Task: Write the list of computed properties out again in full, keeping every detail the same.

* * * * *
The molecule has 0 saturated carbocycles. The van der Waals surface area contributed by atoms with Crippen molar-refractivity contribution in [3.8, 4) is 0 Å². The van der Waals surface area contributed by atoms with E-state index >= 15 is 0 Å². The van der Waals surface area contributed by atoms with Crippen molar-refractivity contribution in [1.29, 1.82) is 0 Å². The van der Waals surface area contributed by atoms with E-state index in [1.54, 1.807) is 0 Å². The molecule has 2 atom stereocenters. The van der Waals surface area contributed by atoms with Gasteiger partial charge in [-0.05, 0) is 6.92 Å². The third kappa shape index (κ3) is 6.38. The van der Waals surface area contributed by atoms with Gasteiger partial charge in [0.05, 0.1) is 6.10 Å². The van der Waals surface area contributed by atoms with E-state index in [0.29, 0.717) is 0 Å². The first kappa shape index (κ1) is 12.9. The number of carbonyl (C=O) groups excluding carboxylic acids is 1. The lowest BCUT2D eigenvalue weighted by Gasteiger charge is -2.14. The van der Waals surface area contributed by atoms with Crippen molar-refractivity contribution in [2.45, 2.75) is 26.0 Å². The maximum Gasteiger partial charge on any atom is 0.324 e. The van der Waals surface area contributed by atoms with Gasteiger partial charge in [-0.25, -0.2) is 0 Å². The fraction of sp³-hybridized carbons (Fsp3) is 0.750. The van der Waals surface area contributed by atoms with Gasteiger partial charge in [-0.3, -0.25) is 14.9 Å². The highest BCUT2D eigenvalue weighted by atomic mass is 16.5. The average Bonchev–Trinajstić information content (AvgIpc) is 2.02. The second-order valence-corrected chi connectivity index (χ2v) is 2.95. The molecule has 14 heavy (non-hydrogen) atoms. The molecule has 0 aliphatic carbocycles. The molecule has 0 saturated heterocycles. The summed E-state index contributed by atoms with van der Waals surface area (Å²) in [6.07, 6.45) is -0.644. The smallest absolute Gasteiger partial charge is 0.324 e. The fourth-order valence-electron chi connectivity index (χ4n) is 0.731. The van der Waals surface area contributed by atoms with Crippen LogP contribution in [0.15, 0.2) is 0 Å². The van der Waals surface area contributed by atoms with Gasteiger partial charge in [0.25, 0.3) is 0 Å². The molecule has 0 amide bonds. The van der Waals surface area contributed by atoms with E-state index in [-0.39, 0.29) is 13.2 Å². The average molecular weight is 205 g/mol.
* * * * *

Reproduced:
The molecule has 0 saturated carbocycles. The van der Waals surface area contributed by atoms with Crippen molar-refractivity contribution in [3.8, 4) is 0 Å². The van der Waals surface area contributed by atoms with E-state index >= 15 is 0 Å². The van der Waals surface area contributed by atoms with Crippen molar-refractivity contribution in [1.29, 1.82) is 0 Å². The van der Waals surface area contributed by atoms with E-state index in [1.54, 1.807) is 0 Å². The molecule has 2 atom stereocenters. The van der Waals surface area contributed by atoms with Gasteiger partial charge in [-0.05, 0) is 6.92 Å². The third kappa shape index (κ3) is 6.38. The van der Waals surface area contributed by atoms with Gasteiger partial charge in [0.05, 0.1) is 6.10 Å². The van der Waals surface area contributed by atoms with E-state index in [0.29, 0.717) is 0 Å². The first kappa shape index (κ1) is 12.9. The number of carbonyl (C=O) groups excluding carboxylic acids is 1. The lowest BCUT2D eigenvalue weighted by Gasteiger charge is -2.14. The van der Waals surface area contributed by atoms with Crippen molar-refractivity contribution in [2.45, 2.75) is 26.0 Å². The maximum Gasteiger partial charge on any atom is 0.324 e. The van der Waals surface area contributed by atoms with Gasteiger partial charge in [-0.25, -0.2) is 0 Å². The fraction of sp³-hybridized carbons (Fsp3) is 0.750. The van der Waals surface area contributed by atoms with Gasteiger partial charge in [-0.3, -0.25) is 14.9 Å². The highest BCUT2D eigenvalue weighted by atomic mass is 16.5. The average Bonchev–Trinajstić information content (AvgIpc) is 2.02. The second-order valence-corrected chi connectivity index (χ2v) is 2.95. The molecule has 14 heavy (non-hydrogen) atoms. The molecule has 0 aliphatic carbocycles. The molecule has 0 saturated heterocycles. The summed E-state index contributed by atoms with van der Waals surface area (Å²) in [6.07, 6.45) is -0.644. The smallest absolute Gasteiger partial charge is 0.324 e. The fourth-order valence-electron chi connectivity index (χ4n) is 0.731. The van der Waals surface area contributed by atoms with Crippen LogP contribution in [0.15, 0.2) is 0 Å². The van der Waals surface area contributed by atoms with Gasteiger partial charge in [0.25, 0.3) is 0 Å². The molecule has 0 amide bonds. The van der Waals surface area contributed by atoms with E-state index in [-0.39, 0.29) is 13.2 Å². The average molecular weight is 205 g/mol.